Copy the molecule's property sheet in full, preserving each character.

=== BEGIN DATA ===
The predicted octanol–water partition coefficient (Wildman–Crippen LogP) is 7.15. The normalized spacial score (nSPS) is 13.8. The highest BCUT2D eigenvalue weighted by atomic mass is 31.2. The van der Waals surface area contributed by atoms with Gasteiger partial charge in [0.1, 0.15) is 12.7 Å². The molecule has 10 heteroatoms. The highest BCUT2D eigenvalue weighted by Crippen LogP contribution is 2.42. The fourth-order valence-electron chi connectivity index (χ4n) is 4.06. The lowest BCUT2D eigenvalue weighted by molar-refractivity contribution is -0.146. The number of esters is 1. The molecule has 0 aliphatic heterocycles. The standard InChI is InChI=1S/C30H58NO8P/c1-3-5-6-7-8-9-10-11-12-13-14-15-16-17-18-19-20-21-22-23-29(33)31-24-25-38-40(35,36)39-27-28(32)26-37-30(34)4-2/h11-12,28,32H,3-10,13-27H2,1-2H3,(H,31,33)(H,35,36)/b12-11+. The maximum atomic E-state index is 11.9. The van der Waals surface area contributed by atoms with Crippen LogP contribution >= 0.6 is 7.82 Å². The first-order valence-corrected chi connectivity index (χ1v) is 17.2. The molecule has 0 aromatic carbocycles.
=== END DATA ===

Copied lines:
The predicted octanol–water partition coefficient (Wildman–Crippen LogP) is 7.15. The normalized spacial score (nSPS) is 13.8. The highest BCUT2D eigenvalue weighted by atomic mass is 31.2. The van der Waals surface area contributed by atoms with Gasteiger partial charge in [0.1, 0.15) is 12.7 Å². The molecule has 10 heteroatoms. The highest BCUT2D eigenvalue weighted by Crippen LogP contribution is 2.42. The fourth-order valence-electron chi connectivity index (χ4n) is 4.06. The lowest BCUT2D eigenvalue weighted by molar-refractivity contribution is -0.146. The number of esters is 1. The molecule has 0 aliphatic heterocycles. The standard InChI is InChI=1S/C30H58NO8P/c1-3-5-6-7-8-9-10-11-12-13-14-15-16-17-18-19-20-21-22-23-29(33)31-24-25-38-40(35,36)39-27-28(32)26-37-30(34)4-2/h11-12,28,32H,3-10,13-27H2,1-2H3,(H,31,33)(H,35,36)/b12-11+. The maximum atomic E-state index is 11.9. The van der Waals surface area contributed by atoms with Crippen LogP contribution >= 0.6 is 7.82 Å². The first-order valence-corrected chi connectivity index (χ1v) is 17.2. The molecule has 0 aromatic carbocycles.